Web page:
While this portion of the preamble acknowledges that students may be employed by start-up businesses, it does signal the death knell for the entrepreneur who is the sole founder of the startup as it does not allow the student to provide employer attestations. DHS further clarifies that students in STEM OPT “may be employed by new ‘start-up’ businesses so long as all regulatory requirements are met, including that the employer adheres to the training plan requirements, remains in good standing with E-Verify, will provide compensation to the STEM OPT student commensurate to that provided to similarly situated U.S. workers, and has the resources to comply with the training plan.”  This will be possible in a more elaborate startup potentially involving more than one shareholder so that an employer-employee relationship can be maintained and there are sufficient resources to implement a training plan.

The preamble also notes that alternate forms of compensation may be allowed, such as stock options, so long as the student can remain a bona fide employee, and such compensation is commensurate with what is provided to similarly situated workers. In fact, new 8 CFR 214.2(f)(10)(ii)(C)(8) provides that if an employer does not have other similarly situated workers, which would be the case in a startup, the employer is still obligated to attest that the compensation and other terms would be commensurate with other US workers in the area of employment.

While all this appears that students can avail of STEM OPT at startups, it would be difficult to do so, as experience has shown with the H-1B program under the Neufeld Memo, that requires a rigid and inflexible demonstration of the employer-employee relationship. The more flexible employment arrangements, which included self-employment, in prior ICE SEVICS guidance that would have been more conducive for the entrepreneur have all now been thrown out of the window under the new regulation. The saving grace is that the less rigid format still exists under the initial 12-month OPT, and thus an aspiring entrepreneur could start out in a more freewheeling way, and then develop a structured entity with an employer-employee relationship during the 24-month STEM OPT period. This would also pave the way for the startup to secure an H-1B visa, should the petition be selected under the annual lottery, which also would impose the same employer-employee requirement.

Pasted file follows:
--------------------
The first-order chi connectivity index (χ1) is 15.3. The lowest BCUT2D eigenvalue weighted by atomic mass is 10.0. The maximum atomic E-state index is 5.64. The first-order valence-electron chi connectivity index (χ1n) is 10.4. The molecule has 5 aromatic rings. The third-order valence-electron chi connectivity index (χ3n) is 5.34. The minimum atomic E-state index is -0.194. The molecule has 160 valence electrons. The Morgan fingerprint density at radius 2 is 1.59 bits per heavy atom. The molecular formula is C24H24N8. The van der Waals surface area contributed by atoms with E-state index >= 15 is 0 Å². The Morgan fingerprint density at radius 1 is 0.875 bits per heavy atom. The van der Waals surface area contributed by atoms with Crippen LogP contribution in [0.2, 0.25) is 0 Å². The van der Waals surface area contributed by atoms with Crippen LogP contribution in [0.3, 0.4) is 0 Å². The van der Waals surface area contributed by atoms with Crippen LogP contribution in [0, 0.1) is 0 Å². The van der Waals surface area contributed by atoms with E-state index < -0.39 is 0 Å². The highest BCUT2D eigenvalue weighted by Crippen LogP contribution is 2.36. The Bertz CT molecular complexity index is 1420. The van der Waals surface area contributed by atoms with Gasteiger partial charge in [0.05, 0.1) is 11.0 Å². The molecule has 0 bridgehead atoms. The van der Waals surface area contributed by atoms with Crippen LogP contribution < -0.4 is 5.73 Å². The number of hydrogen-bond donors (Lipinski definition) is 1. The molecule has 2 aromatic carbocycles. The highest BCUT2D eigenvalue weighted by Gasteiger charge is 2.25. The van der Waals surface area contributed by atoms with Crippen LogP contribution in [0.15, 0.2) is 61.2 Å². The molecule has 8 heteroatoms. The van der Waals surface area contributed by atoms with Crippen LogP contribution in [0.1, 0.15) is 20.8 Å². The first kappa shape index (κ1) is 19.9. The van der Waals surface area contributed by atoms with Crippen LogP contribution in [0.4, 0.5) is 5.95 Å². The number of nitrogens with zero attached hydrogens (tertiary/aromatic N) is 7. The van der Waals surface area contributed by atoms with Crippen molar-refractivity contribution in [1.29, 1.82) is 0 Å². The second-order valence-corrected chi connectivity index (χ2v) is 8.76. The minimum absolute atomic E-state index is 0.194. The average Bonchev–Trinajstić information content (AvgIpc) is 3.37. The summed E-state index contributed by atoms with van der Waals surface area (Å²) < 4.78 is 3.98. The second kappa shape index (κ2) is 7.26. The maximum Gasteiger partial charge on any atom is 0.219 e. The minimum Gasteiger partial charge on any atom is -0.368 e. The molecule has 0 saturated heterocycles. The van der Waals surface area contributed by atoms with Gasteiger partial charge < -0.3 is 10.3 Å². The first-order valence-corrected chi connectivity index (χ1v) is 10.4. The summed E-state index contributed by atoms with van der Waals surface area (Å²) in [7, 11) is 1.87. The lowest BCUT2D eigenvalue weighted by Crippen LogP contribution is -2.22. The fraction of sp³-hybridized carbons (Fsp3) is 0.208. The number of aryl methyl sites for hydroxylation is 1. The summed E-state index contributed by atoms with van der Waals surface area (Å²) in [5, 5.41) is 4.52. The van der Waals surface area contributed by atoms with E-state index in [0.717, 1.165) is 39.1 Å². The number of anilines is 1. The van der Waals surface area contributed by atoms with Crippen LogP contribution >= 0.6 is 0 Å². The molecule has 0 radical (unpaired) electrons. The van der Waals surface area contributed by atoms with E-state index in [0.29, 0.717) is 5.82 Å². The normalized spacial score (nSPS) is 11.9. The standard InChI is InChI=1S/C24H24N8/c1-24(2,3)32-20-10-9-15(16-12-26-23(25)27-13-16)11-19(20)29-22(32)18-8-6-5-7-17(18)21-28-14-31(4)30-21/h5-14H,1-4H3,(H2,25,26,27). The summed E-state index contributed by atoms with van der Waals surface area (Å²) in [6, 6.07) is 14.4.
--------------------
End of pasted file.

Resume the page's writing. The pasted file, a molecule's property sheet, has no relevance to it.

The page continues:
DHS to conduct on-site visits. The new regulations state that DHS has discretion to conduct employer site visits to ensure that F-1 employers meet the requirements of the OPT program. Generally, DHS must provide notice 48 hours before an on-site inspection, unless the visit is conducted in response to a complaint or evidence of noncompliance. As noted, the site visits will be conducted by DHS officials who may have no expertise in determining whether the student is being paid the salary commensurate to other similar workers or whether the employer has displaced US workers. Moreover, while the preamble contemplates employment at startups, there is nothing in the actual rule that clarifies this, making it harder to convince the untrained site visitor that a bona fide employer-employee relationship is possible even in a startup.

Cap-gap extension language clarified. DHS has revised the cap-gap extension regulation to clarify that the extension for F-1 students with pending H-1B petitions and requests for change of status temporarily extends the OPT period until October 1, the beginning of the new fiscal year.

Transition Procedures.   A student may still file for STEM OPT 17-month extension up to May 9, 2016.  However, as a practical matter, if this extension is still pending as of May 10, 2016, the USCIS will issue a Request for Evidence (“RFE”) so that the student may amend his or her application for the 24-month extension without incurring additional fees or having to refile the Form I-765, Application for Employment  Authorization.  Therefore, given that the USCIS is granting a 90 day processing time for STEM extension applications, an application filed today may likely not get approved by May 9, 2016 under the existing rule.